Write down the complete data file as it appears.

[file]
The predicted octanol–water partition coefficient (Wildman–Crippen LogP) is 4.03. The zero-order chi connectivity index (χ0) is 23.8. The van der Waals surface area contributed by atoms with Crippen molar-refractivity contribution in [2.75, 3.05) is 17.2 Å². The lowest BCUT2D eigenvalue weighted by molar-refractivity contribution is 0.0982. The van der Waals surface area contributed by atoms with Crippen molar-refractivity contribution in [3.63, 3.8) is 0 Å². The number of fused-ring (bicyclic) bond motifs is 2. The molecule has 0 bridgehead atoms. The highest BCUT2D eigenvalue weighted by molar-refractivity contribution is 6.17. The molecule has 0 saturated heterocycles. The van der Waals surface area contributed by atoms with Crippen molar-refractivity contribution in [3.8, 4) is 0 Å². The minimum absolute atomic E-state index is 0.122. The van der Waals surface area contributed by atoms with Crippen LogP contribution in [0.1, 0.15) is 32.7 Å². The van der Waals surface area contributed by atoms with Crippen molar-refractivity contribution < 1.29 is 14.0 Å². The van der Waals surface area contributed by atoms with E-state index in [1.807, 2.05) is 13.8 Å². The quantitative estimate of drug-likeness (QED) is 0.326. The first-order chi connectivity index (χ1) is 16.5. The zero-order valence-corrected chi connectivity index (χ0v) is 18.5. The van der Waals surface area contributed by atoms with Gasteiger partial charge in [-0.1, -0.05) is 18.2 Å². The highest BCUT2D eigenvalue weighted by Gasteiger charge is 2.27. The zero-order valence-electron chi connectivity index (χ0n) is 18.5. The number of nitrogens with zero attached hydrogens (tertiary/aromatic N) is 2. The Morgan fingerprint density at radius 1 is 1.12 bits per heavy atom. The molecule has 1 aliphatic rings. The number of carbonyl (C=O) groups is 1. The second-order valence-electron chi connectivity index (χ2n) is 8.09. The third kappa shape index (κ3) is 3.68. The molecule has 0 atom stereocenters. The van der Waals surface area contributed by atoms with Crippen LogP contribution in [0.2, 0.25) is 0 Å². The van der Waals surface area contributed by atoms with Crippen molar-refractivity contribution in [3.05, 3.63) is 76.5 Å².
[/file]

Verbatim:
The predicted octanol–water partition coefficient (Wildman–Crippen LogP) is 4.03. The zero-order chi connectivity index (χ0) is 23.8. The van der Waals surface area contributed by atoms with Crippen molar-refractivity contribution in [2.75, 3.05) is 17.2 Å². The lowest BCUT2D eigenvalue weighted by molar-refractivity contribution is 0.0982. The van der Waals surface area contributed by atoms with Crippen molar-refractivity contribution in [3.63, 3.8) is 0 Å². The number of fused-ring (bicyclic) bond motifs is 2. The molecule has 0 bridgehead atoms. The highest BCUT2D eigenvalue weighted by molar-refractivity contribution is 6.17. The molecule has 0 saturated heterocycles. The van der Waals surface area contributed by atoms with Crippen molar-refractivity contribution in [3.8, 4) is 0 Å². The minimum absolute atomic E-state index is 0.122. The van der Waals surface area contributed by atoms with Crippen LogP contribution in [0.1, 0.15) is 32.7 Å². The van der Waals surface area contributed by atoms with Crippen molar-refractivity contribution < 1.29 is 14.0 Å². The van der Waals surface area contributed by atoms with E-state index in [1.807, 2.05) is 13.8 Å². The quantitative estimate of drug-likeness (QED) is 0.326. The first-order chi connectivity index (χ1) is 16.5. The zero-order valence-corrected chi connectivity index (χ0v) is 18.5. The van der Waals surface area contributed by atoms with Gasteiger partial charge in [-0.1, -0.05) is 18.2 Å². The highest BCUT2D eigenvalue weighted by Gasteiger charge is 2.27. The zero-order valence-electron chi connectivity index (χ0n) is 18.5. The number of nitrogens with zero attached hydrogens (tertiary/aromatic N) is 2. The Morgan fingerprint density at radius 1 is 1.12 bits per heavy atom. The molecule has 1 aliphatic rings. The number of carbonyl (C=O) groups is 1. The second-order valence-electron chi connectivity index (χ2n) is 8.09. The third kappa shape index (κ3) is 3.68. The molecule has 0 atom stereocenters. The van der Waals surface area contributed by atoms with Crippen LogP contribution in [0.2, 0.25) is 0 Å². The van der Waals surface area contributed by atoms with Crippen molar-refractivity contribution in [3.05, 3.63) is 76.5 Å².